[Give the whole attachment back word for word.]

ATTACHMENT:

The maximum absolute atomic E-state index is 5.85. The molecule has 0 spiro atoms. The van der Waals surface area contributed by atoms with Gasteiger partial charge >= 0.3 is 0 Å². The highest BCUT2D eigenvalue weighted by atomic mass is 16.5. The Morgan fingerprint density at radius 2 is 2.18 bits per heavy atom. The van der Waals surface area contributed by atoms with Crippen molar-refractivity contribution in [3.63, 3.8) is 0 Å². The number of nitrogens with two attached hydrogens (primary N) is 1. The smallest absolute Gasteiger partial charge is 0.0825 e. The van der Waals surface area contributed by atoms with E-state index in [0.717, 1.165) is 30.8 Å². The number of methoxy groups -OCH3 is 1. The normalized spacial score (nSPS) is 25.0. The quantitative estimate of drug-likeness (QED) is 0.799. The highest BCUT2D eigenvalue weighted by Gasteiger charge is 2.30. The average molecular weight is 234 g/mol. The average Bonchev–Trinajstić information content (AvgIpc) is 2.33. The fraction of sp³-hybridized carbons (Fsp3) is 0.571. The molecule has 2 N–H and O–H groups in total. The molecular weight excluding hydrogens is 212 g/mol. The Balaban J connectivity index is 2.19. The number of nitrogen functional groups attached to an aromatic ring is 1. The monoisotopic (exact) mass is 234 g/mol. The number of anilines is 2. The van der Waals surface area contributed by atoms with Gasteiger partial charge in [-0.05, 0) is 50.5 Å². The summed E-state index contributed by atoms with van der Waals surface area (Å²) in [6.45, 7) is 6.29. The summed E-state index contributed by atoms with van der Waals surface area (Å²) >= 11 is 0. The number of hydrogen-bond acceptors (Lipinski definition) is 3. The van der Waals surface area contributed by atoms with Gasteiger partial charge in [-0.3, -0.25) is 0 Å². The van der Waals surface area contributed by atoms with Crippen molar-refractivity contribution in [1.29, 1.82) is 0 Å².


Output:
The maximum absolute atomic E-state index is 5.85. The molecule has 0 spiro atoms. The van der Waals surface area contributed by atoms with Gasteiger partial charge >= 0.3 is 0 Å². The highest BCUT2D eigenvalue weighted by atomic mass is 16.5. The Morgan fingerprint density at radius 2 is 2.18 bits per heavy atom. The van der Waals surface area contributed by atoms with Crippen molar-refractivity contribution in [3.63, 3.8) is 0 Å². The number of nitrogens with two attached hydrogens (primary N) is 1. The smallest absolute Gasteiger partial charge is 0.0825 e. The van der Waals surface area contributed by atoms with E-state index in [0.717, 1.165) is 30.8 Å². The number of methoxy groups -OCH3 is 1. The normalized spacial score (nSPS) is 25.0. The quantitative estimate of drug-likeness (QED) is 0.799. The highest BCUT2D eigenvalue weighted by Gasteiger charge is 2.30. The average molecular weight is 234 g/mol. The average Bonchev–Trinajstić information content (AvgIpc) is 2.33. The fraction of sp³-hybridized carbons (Fsp3) is 0.571. The molecule has 2 N–H and O–H groups in total. The molecular weight excluding hydrogens is 212 g/mol. The Balaban J connectivity index is 2.19. The number of nitrogen functional groups attached to an aromatic ring is 1. The monoisotopic (exact) mass is 234 g/mol. The number of anilines is 2. The van der Waals surface area contributed by atoms with Gasteiger partial charge in [-0.05, 0) is 50.5 Å². The summed E-state index contributed by atoms with van der Waals surface area (Å²) in [6.45, 7) is 6.29. The summed E-state index contributed by atoms with van der Waals surface area (Å²) >= 11 is 0. The number of hydrogen-bond acceptors (Lipinski definition) is 3. The van der Waals surface area contributed by atoms with Gasteiger partial charge in [-0.3, -0.25) is 0 Å². The van der Waals surface area contributed by atoms with Crippen molar-refractivity contribution in [1.29, 1.82) is 0 Å².